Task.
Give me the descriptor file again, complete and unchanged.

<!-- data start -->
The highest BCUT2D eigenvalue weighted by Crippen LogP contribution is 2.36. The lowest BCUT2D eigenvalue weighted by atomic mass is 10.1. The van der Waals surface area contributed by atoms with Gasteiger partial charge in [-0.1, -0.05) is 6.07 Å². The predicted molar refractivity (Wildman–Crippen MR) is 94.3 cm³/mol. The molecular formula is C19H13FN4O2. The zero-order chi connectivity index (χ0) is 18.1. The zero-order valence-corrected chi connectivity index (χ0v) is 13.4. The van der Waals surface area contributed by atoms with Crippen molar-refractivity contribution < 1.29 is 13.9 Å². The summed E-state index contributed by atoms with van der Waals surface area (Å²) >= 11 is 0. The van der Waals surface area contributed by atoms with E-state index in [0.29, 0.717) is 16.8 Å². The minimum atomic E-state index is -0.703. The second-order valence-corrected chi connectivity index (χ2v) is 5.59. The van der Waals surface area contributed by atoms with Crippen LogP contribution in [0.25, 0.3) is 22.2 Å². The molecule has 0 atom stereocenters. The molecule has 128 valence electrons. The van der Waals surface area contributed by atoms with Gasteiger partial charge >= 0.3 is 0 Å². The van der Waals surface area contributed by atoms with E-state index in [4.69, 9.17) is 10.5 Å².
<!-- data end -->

The highest BCUT2D eigenvalue weighted by Crippen LogP contribution is 2.36. The lowest BCUT2D eigenvalue weighted by atomic mass is 10.1. The van der Waals surface area contributed by atoms with Gasteiger partial charge in [-0.1, -0.05) is 6.07 Å². The predicted molar refractivity (Wildman–Crippen MR) is 94.3 cm³/mol. The molecular formula is C19H13FN4O2. The zero-order chi connectivity index (χ0) is 18.1. The zero-order valence-corrected chi connectivity index (χ0v) is 13.4. The van der Waals surface area contributed by atoms with Crippen molar-refractivity contribution < 1.29 is 13.9 Å². The summed E-state index contributed by atoms with van der Waals surface area (Å²) >= 11 is 0. The van der Waals surface area contributed by atoms with E-state index in [0.29, 0.717) is 16.8 Å². The minimum atomic E-state index is -0.703. The second-order valence-corrected chi connectivity index (χ2v) is 5.59. The van der Waals surface area contributed by atoms with Crippen LogP contribution in [0.25, 0.3) is 22.2 Å². The molecule has 0 atom stereocenters. The molecule has 128 valence electrons. The van der Waals surface area contributed by atoms with Gasteiger partial charge >= 0.3 is 0 Å². The van der Waals surface area contributed by atoms with E-state index in [4.69, 9.17) is 10.5 Å².